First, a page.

I shake my head and squeeze my eyes closed again. “Don’t be sorry—it’s not your fault. I have to just . . . get over it. I will. I can’t . . . I can’t be with you anymore that way, Stanton. I know you’ll be hurting from Jenny . . . But—”
“That’s not what I meant! Slow down, please. Listen to me.”
But if I stop to listen, I’ll never get it all out. He’ll never understand. And I meant what I said—I don’t want to lose him.
“We’ll be friends again. This won’t come between us. We can go back—”
I never finish the words. His mouth covers mine, cutting them off, swallowing them whole. He grasps my face, pulling me to him—touching me like he never has before. With desperation, like he’ll die if he has to let me go.
His desire for me is a palpable, throbbing ache between us—and I submerge myself in it, willing to drown. His fingertips are hot on my skin, scorching enough to scar. And I hope they do. I yearn for remembrance. Proof that I was here, that this is what we felt. That even for a moment . . . we were real.
He turns us and we fall to the bed, the feel of his strength, his rigid length pressing down on me, a welcome weight. I writhe beneath him and Stanton tears at my clothes like they’re the enemy.
It’s not a smart thing to do; it’ll hurt in the morning. But I won’t say no. This . . . this I get to have.
The pant of his breath, the scrape of his teeth, the sound of his moans, the pressure of his wet, perfect kisses. These are the moments—the memories—I’ll hold on to and cherish.
Because they’ll be the last.
Everyone always talks about how quiet and peaceful the country is. But that’s not totally accurate. The cacophony begins at dusk—grasshoppers, mosquitoes, crickets, and scurrying vermin, louder than you’d ever think possible. And at dawn, there’s the baying of animals, the machine-gun clicking of cicadas, the thumping of hooves, and the deafening sonata of chirping birds.
It’s the birds that pull me from sleep—the deep slumber of a man who’s at peace with a choice he’s made.
Even before my eyes crack open, I know she’s gone.
I feel it in the empty space beside me, the missing scent of shampoo and gardenia and Sofia. I bolt upright, squinting, and look around.
Jeans on the desk? Nowhere in sight.
Red dress from the floor? Vanished.
How the hell could I fall asleep without talking to her first? Without telling her—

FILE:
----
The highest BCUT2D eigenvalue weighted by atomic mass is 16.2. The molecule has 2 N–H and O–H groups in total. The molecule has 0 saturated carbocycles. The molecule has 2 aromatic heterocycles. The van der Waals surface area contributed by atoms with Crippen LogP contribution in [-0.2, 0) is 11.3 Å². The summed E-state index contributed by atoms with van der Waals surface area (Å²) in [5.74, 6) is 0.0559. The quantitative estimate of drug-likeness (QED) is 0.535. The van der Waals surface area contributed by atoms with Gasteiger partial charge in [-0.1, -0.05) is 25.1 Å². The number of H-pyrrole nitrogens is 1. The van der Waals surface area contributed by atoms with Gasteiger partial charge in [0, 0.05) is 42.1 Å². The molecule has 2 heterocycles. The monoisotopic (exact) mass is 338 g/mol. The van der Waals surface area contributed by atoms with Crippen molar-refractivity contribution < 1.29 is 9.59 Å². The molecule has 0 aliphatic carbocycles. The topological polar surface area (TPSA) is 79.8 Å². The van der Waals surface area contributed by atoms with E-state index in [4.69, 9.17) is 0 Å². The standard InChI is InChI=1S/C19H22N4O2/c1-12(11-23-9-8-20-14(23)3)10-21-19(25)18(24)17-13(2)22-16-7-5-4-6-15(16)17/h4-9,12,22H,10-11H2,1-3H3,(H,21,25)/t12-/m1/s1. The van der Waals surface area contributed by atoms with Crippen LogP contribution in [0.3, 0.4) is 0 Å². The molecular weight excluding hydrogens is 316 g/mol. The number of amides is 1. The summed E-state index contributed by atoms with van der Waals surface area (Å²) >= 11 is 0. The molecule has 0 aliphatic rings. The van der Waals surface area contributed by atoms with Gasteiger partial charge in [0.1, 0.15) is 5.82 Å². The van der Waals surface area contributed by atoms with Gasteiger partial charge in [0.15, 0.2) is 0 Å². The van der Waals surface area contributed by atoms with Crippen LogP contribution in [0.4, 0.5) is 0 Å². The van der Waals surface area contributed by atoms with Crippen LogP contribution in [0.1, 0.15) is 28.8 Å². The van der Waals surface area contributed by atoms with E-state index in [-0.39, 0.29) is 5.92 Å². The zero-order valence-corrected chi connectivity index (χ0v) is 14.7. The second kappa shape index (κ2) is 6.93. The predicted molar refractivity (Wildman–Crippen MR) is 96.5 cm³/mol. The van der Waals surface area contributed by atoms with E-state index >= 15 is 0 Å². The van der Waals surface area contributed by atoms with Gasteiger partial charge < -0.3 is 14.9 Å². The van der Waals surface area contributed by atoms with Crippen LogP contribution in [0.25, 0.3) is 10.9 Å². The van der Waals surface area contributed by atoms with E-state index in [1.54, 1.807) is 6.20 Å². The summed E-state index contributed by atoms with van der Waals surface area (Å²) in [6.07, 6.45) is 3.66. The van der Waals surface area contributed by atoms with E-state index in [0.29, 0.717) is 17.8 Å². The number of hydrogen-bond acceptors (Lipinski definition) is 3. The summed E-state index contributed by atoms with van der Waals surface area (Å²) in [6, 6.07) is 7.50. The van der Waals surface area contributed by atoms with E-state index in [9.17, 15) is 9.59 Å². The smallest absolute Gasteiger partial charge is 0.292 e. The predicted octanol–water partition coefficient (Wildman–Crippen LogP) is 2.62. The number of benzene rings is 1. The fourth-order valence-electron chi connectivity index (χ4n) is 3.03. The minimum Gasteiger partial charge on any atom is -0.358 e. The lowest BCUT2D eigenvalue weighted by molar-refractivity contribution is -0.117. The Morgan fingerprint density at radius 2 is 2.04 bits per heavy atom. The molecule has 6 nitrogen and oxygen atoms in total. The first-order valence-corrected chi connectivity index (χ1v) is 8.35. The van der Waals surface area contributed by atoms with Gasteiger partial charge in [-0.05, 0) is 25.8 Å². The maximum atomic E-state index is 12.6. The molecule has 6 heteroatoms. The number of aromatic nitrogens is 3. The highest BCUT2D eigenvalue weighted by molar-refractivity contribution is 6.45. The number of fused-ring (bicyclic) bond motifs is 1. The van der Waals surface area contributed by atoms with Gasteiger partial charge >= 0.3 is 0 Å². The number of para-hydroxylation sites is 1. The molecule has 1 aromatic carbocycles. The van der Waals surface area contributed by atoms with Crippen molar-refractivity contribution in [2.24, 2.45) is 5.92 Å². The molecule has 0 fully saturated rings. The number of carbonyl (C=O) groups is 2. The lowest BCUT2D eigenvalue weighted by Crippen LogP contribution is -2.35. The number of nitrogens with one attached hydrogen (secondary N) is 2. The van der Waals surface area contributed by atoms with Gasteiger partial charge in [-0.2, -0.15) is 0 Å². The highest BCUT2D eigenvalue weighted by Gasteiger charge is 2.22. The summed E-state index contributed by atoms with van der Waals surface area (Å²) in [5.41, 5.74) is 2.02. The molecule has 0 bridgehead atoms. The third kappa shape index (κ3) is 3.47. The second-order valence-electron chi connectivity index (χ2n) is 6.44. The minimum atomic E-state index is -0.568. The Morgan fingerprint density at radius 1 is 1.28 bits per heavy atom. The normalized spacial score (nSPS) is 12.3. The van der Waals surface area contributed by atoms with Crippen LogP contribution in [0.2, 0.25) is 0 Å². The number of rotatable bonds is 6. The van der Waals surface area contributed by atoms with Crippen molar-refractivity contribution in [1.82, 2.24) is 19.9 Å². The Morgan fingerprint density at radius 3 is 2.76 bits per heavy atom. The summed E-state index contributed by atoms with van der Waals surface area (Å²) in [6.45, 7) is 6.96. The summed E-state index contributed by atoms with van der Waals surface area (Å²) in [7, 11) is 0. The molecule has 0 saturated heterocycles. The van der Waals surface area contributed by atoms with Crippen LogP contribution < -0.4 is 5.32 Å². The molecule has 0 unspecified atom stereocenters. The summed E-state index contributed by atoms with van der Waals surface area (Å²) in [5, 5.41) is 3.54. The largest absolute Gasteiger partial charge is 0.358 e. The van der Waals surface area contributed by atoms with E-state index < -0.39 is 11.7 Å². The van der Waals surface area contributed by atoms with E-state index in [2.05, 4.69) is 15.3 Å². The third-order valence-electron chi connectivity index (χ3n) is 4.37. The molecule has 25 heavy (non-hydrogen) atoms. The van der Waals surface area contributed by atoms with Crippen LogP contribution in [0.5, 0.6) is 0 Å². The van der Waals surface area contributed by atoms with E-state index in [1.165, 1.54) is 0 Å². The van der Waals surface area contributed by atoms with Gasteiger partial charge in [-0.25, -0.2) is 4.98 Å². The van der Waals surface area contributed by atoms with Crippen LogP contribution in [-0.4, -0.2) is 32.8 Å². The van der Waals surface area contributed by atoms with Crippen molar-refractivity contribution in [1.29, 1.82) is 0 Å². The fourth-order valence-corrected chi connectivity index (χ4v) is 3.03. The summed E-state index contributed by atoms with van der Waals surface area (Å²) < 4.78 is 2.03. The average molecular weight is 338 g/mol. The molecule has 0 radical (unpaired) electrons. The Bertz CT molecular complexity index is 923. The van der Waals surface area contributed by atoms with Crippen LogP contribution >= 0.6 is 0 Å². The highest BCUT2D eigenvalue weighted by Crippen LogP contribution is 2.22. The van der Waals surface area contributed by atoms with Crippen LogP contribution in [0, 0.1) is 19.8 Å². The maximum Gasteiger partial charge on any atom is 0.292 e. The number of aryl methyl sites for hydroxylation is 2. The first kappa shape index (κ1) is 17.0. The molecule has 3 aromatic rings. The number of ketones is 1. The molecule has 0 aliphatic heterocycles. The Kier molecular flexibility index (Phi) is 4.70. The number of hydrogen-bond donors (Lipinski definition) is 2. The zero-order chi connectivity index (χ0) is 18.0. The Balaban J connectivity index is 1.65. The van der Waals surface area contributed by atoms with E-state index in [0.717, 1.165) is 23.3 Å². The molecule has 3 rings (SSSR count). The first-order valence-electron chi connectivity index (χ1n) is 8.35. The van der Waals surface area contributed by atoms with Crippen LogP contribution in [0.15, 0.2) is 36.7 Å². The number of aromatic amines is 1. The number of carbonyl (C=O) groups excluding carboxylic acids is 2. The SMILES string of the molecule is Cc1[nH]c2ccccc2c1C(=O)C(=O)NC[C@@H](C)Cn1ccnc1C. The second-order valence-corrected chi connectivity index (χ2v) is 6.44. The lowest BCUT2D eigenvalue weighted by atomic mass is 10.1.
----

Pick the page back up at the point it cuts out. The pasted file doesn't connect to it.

I jump into a pair of jeans and run shirtless and barefoot down the stairs. I jog into the house—hoping.
But when I get there, the only person in the kitchen is Brent, sipping a cup of coffee and eating one of my mother’s blueberry muffins.
“Where is she?” I growl—pissed at myself, but all too willing to take it out on him.
He swallows the mouthful of muffin, regarding me with distant, assessing eyes. “She called the hotel about four this morning. Asked for a ride to the airport. Jake wouldn’t let her go alone and changed his ticket to fly back with her.”
My chest goes hollow. I’ve fucked up so badly.
But then I remember— “Sofia doesn’t fly.”
Brent’s gaze warms just a little—with pity. “Then I guess she really wanted to get out of Dodge—because she flew today.”
I collapse in the chair, wheels already turning, figuring out ways to track her down—tie her down if necessary. “Why didn’t you wake me up?”
“She asked us not to. Said she needed to pull herself together. She promised that by the time we get back, everything will be back to normal.” He pauses, then adds, “I’m sorry, Stanton.”
I bang the table. “I don’t want things back to goddamn normal! I love her, Brent!”
He scratches the new growth of brown stubble on his chin. “I’m not Dr. Phil or anything—but you probably should’ve mentioned that to her.”
There comes a time in every man’s life when he takes a good, long look at himself and admits he’s been an asshole. A self-centered prick.
I don’t know if it’s the same for women, but if you’ve got a dick, it’s inevitable. Because even good men, brave men, world leaders, renowned scientists, theologians, and Rhodes scholars have a greedy, selfish space inside them. A childish, needy black hole that will never be satiated. Look at me, listen to me, it says. It wants what it can’t have, as well as all the things it can. It wants to eat all the fucking cakes. It knows the world doesn’t revolve around us, but that doesn’t stop it from trying to defy the laws of physics and make it that way.